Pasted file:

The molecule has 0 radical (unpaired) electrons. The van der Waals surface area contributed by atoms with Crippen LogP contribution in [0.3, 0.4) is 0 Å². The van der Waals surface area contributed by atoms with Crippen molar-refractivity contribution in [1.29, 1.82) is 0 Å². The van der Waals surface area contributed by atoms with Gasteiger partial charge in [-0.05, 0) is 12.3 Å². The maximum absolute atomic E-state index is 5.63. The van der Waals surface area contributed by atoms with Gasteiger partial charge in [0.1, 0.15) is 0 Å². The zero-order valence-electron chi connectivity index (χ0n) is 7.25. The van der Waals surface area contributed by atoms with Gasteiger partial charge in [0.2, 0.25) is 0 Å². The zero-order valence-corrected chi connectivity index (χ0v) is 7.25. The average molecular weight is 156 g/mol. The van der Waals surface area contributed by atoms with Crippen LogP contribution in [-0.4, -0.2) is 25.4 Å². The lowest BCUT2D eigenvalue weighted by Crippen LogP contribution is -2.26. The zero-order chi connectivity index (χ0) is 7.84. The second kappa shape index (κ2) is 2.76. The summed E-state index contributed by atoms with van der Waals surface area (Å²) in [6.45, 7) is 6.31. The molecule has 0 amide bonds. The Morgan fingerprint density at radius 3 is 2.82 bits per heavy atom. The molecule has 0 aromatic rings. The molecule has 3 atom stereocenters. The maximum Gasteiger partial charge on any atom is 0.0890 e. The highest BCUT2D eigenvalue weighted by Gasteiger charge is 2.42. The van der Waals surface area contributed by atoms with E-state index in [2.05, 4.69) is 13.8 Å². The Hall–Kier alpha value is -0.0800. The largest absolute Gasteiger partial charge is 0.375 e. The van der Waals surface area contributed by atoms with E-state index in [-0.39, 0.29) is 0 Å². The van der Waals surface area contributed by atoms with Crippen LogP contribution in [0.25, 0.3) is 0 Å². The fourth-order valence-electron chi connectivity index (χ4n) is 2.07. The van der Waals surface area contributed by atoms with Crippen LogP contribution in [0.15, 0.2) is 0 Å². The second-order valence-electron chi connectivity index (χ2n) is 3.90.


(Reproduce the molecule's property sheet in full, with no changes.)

The molecule has 0 radical (unpaired) electrons. The van der Waals surface area contributed by atoms with Crippen LogP contribution in [0.3, 0.4) is 0 Å². The van der Waals surface area contributed by atoms with Crippen molar-refractivity contribution in [1.29, 1.82) is 0 Å². The van der Waals surface area contributed by atoms with Gasteiger partial charge in [-0.05, 0) is 12.3 Å². The maximum absolute atomic E-state index is 5.63. The van der Waals surface area contributed by atoms with Gasteiger partial charge in [0.1, 0.15) is 0 Å². The zero-order valence-electron chi connectivity index (χ0n) is 7.25. The van der Waals surface area contributed by atoms with Gasteiger partial charge in [0.2, 0.25) is 0 Å². The zero-order valence-corrected chi connectivity index (χ0v) is 7.25. The average molecular weight is 156 g/mol. The van der Waals surface area contributed by atoms with Crippen LogP contribution in [-0.4, -0.2) is 25.4 Å². The lowest BCUT2D eigenvalue weighted by Crippen LogP contribution is -2.26. The zero-order chi connectivity index (χ0) is 7.84. The second kappa shape index (κ2) is 2.76. The summed E-state index contributed by atoms with van der Waals surface area (Å²) in [6.45, 7) is 6.31. The molecule has 0 amide bonds. The Morgan fingerprint density at radius 3 is 2.82 bits per heavy atom. The molecule has 0 aromatic rings. The molecule has 3 atom stereocenters. The maximum Gasteiger partial charge on any atom is 0.0890 e. The highest BCUT2D eigenvalue weighted by Gasteiger charge is 2.42. The van der Waals surface area contributed by atoms with E-state index in [2.05, 4.69) is 13.8 Å². The Hall–Kier alpha value is -0.0800. The largest absolute Gasteiger partial charge is 0.375 e. The van der Waals surface area contributed by atoms with E-state index in [-0.39, 0.29) is 0 Å². The van der Waals surface area contributed by atoms with Crippen LogP contribution in [0.25, 0.3) is 0 Å². The fourth-order valence-electron chi connectivity index (χ4n) is 2.07. The van der Waals surface area contributed by atoms with Crippen LogP contribution in [0.15, 0.2) is 0 Å². The second-order valence-electron chi connectivity index (χ2n) is 3.90.